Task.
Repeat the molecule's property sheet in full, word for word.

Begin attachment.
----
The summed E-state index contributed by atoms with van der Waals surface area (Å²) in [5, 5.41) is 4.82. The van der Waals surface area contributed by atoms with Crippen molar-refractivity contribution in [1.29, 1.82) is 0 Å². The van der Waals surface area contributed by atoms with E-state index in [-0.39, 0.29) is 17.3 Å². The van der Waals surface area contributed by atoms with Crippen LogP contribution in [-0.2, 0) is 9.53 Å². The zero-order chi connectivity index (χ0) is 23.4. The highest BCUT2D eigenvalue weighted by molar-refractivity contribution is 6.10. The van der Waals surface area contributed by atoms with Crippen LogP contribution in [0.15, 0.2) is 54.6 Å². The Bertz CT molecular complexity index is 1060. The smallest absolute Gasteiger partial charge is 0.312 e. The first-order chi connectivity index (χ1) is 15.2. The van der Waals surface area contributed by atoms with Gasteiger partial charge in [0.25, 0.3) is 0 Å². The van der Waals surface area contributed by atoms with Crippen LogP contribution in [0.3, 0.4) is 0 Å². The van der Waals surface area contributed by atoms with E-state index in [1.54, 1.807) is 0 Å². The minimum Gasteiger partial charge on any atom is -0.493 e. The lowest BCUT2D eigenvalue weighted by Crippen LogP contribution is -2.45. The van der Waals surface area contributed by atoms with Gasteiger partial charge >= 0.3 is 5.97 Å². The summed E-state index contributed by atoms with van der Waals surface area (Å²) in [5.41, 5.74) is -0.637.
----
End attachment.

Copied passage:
The summed E-state index contributed by atoms with van der Waals surface area (Å²) in [5, 5.41) is 4.82. The van der Waals surface area contributed by atoms with Crippen molar-refractivity contribution in [1.29, 1.82) is 0 Å². The van der Waals surface area contributed by atoms with E-state index in [-0.39, 0.29) is 17.3 Å². The van der Waals surface area contributed by atoms with Crippen LogP contribution in [-0.2, 0) is 9.53 Å². The zero-order chi connectivity index (χ0) is 23.4. The highest BCUT2D eigenvalue weighted by molar-refractivity contribution is 6.10. The van der Waals surface area contributed by atoms with Crippen LogP contribution in [0.15, 0.2) is 54.6 Å². The Bertz CT molecular complexity index is 1060. The smallest absolute Gasteiger partial charge is 0.312 e. The first-order chi connectivity index (χ1) is 15.2. The van der Waals surface area contributed by atoms with Gasteiger partial charge in [0.25, 0.3) is 0 Å². The van der Waals surface area contributed by atoms with Crippen LogP contribution in [0.3, 0.4) is 0 Å². The van der Waals surface area contributed by atoms with E-state index in [1.54, 1.807) is 0 Å². The minimum Gasteiger partial charge on any atom is -0.493 e. The lowest BCUT2D eigenvalue weighted by Crippen LogP contribution is -2.45. The van der Waals surface area contributed by atoms with Gasteiger partial charge >= 0.3 is 5.97 Å². The summed E-state index contributed by atoms with van der Waals surface area (Å²) in [5.41, 5.74) is -0.637.